Eczema, often known as dermatitis, is a non-contagious skin irritation that causes rashes-like, red, itchy patches of skin. These appear on the face, scalp, wrists, hands, elbow crease, back of the knees, and occasionally other body parts. Scratching the eczema-affected areas might cause it to spread or get worse. Additionally, repeated scratching or rubbing can result in chronic eczema, characterized by persistent itching and dark, thickened, scaly red spots on the skin.
A food allergy or hypersensitivity to another common chemical that doesn’t bother most individuals characterizes atopic dermatitis. Eczema comes in various forms, some categorized by causes and others by particular symptoms. It typically affects those with a family history of hay fever, asthma, or eczema and is genetically connected to these conditions.
Seborrheic dermatitis is characterized by flakes and scaling on the face and scalp, whereas contact dermatitis results in an acute local rash when a person sensitive to it comes into contact with an irritant (say, the nickel in jewelry or the oil on a poison ivy leaf). Stasis dermatitis, a different type of itchy skin, affects the lower legs and ankles and is linked to inadequate blood flow in those regions.
Dry, rough, scaly, or cracked skin patches are itchy, red, and rash-like. Little red blisters that resemble acne fluid leakage (or “weeping”), crusting and flaking in the afflicted areas peeling and chafing, chronic incidences of thick, dry patches of skin, inflammation, edema, and itching in the lower legs and ankles (stasis dermatitis).
What Brings On Eczema?
Eczema frequently results from allergies. Most susceptible people have a personal or family history of allergic reactions to certain foods, pollens, animal fur, or other substances. Their bodies frequently contain above-normal levels of histamine, a substance that causes an allergic defensive reaction in the skin when it is released, and many people with eczema also have (or eventually acquire) hay fever or asthma.
Foods including milk, eggs, seafood, almonds, wheat, strawberries, and chocolate might cause the symptoms of eczema.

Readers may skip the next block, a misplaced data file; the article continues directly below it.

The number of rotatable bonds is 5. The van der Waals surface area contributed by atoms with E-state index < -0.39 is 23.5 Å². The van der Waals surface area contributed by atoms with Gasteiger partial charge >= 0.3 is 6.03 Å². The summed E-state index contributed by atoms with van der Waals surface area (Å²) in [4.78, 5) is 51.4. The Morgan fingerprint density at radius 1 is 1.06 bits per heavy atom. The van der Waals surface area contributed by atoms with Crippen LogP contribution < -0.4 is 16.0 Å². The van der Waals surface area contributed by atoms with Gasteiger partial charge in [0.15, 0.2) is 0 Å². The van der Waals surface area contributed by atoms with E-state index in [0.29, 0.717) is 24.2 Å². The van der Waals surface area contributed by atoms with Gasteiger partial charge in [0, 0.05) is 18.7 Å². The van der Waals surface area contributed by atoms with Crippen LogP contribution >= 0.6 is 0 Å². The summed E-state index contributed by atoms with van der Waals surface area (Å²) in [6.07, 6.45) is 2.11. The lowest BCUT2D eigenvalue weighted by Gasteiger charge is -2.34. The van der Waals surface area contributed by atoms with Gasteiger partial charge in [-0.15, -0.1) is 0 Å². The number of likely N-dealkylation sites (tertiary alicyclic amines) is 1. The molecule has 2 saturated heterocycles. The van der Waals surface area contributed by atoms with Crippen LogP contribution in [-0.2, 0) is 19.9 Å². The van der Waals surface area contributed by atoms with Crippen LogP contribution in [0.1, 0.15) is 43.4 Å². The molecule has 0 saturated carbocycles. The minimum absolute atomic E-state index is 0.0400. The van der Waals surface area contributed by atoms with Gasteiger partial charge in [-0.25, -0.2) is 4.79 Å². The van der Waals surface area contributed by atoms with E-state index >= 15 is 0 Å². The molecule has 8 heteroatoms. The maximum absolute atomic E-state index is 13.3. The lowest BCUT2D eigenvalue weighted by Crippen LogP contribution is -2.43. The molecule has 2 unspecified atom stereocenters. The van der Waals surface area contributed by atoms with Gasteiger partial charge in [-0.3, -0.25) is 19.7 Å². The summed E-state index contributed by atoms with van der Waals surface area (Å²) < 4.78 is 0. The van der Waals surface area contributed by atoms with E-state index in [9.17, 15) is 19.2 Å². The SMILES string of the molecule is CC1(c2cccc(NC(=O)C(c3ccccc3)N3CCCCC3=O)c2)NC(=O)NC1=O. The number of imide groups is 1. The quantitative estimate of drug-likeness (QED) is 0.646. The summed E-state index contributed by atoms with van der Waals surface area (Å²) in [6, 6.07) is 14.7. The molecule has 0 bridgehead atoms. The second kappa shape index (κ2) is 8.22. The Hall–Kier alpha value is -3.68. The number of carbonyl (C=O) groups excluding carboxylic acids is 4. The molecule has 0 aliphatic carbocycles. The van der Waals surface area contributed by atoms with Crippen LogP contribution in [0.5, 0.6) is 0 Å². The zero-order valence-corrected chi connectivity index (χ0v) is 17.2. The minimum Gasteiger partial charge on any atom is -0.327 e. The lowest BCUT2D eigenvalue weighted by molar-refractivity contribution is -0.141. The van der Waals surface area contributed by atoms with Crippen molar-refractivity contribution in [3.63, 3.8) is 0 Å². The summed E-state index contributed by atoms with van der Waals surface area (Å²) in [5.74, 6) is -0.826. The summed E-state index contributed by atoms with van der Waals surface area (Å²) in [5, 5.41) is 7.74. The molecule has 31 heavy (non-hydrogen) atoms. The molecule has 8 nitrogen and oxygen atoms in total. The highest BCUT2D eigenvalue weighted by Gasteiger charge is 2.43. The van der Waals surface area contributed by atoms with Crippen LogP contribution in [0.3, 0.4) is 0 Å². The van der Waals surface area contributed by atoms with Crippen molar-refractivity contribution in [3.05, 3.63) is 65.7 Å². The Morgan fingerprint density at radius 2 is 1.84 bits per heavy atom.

Contact with a variety of substances, such as animal fur, plant allergens like poison ivy and poison sumac, jewelry made of metals like chrome and nickel, especially watchbands, rings, and earrings, cosmetics (like nail polish), fragrances, deodorants, and antiperspirants, shaving creams, skin creams, various fabrics (especially wool and silk), dyes, latex and rubber, leathers, and household cleaning products (like dishwashing liquid), can also make them worse.
Dry air, too much sun, stress, topical therapies, some medicines, like penicillin, hot baths, and contact with dust, pollen, and animal dander are other causes of eczema flare-ups.
Prevention and Treatment
It is vital to avoid scratching as this can aggravate the itchy, painful skin of eczema. However, soothing lotions and ointments can assist. Numerous dietary supplements might also offer comfort.
The Benefits of Supplements
Many eczema patients have to test several before finding one (or a suitable combination of supplements) that works well for them because people respond differently to supplements.
Essential fatty acids in evening primrose oil (in capsules, soft gels, or liquid) can rehydrate the skin and reduce irritation and inflammation. According to studies, taking evening primrose oil in the correct daily amounts can lessen the need for creams. Black currant and borage seed oils are less-priced alternatives to evening primrose oil.
Equal levels of omega-3 and omega-6 essential fatty acids are present in flaxseed oil, which is beneficial for treating eczema and other chronic allergic conditions.
A double-blind study discovered that fish oils could treat persistent eczema. They appear to function by lowering the body’s production of leukotriene B-4, a chemical linked to eczema inflammation. The ideal way to get fish oils is to eat cold-water fish frequently, but if you’re not a fan, you can also take fish oil capsules.
Flavonoids, antioxidants that reduce allergic reactions in the body, are abundant in grape seed extract. Eczema flare-ups involving itchy skin can be lessened and avoided with grape seed extract.
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